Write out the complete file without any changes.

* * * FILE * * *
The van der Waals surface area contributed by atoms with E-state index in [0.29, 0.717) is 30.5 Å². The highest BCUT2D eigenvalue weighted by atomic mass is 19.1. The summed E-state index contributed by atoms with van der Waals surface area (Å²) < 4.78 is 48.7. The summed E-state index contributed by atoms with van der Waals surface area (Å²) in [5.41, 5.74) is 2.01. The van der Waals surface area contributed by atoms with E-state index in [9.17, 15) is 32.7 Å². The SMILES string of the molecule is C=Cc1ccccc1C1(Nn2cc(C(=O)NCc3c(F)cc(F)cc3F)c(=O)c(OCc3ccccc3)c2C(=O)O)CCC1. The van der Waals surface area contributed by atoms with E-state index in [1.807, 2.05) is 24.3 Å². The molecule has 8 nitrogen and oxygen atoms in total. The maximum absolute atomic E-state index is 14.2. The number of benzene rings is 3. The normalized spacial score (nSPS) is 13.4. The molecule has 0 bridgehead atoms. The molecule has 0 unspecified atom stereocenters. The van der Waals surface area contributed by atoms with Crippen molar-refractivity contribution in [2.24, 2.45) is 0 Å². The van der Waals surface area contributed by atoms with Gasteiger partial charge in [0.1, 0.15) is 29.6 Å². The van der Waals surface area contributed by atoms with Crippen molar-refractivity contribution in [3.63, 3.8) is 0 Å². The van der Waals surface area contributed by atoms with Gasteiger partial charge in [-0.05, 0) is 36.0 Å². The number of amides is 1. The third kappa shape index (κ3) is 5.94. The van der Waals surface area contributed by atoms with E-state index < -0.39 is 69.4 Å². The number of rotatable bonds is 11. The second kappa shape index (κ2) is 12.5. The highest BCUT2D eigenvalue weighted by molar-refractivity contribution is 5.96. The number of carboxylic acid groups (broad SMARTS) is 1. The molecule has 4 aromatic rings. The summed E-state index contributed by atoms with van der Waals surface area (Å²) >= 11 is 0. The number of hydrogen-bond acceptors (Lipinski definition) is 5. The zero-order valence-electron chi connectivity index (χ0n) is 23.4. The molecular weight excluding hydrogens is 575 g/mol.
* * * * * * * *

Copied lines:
The van der Waals surface area contributed by atoms with E-state index in [0.29, 0.717) is 30.5 Å². The highest BCUT2D eigenvalue weighted by atomic mass is 19.1. The summed E-state index contributed by atoms with van der Waals surface area (Å²) < 4.78 is 48.7. The summed E-state index contributed by atoms with van der Waals surface area (Å²) in [5.41, 5.74) is 2.01. The van der Waals surface area contributed by atoms with E-state index in [9.17, 15) is 32.7 Å². The SMILES string of the molecule is C=Cc1ccccc1C1(Nn2cc(C(=O)NCc3c(F)cc(F)cc3F)c(=O)c(OCc3ccccc3)c2C(=O)O)CCC1. The van der Waals surface area contributed by atoms with E-state index in [1.807, 2.05) is 24.3 Å². The molecule has 8 nitrogen and oxygen atoms in total. The maximum absolute atomic E-state index is 14.2. The number of benzene rings is 3. The normalized spacial score (nSPS) is 13.4. The molecule has 0 bridgehead atoms. The molecule has 0 unspecified atom stereocenters. The van der Waals surface area contributed by atoms with Crippen molar-refractivity contribution in [2.24, 2.45) is 0 Å². The van der Waals surface area contributed by atoms with Gasteiger partial charge in [0.1, 0.15) is 29.6 Å². The van der Waals surface area contributed by atoms with Crippen molar-refractivity contribution in [3.63, 3.8) is 0 Å². The van der Waals surface area contributed by atoms with Gasteiger partial charge in [-0.05, 0) is 36.0 Å². The number of amides is 1. The third kappa shape index (κ3) is 5.94. The van der Waals surface area contributed by atoms with E-state index < -0.39 is 69.4 Å². The number of rotatable bonds is 11. The second kappa shape index (κ2) is 12.5. The highest BCUT2D eigenvalue weighted by molar-refractivity contribution is 5.96. The number of carboxylic acid groups (broad SMARTS) is 1. The molecule has 4 aromatic rings. The summed E-state index contributed by atoms with van der Waals surface area (Å²) >= 11 is 0. The number of hydrogen-bond acceptors (Lipinski definition) is 5. The zero-order valence-electron chi connectivity index (χ0n) is 23.4. The molecular weight excluding hydrogens is 575 g/mol.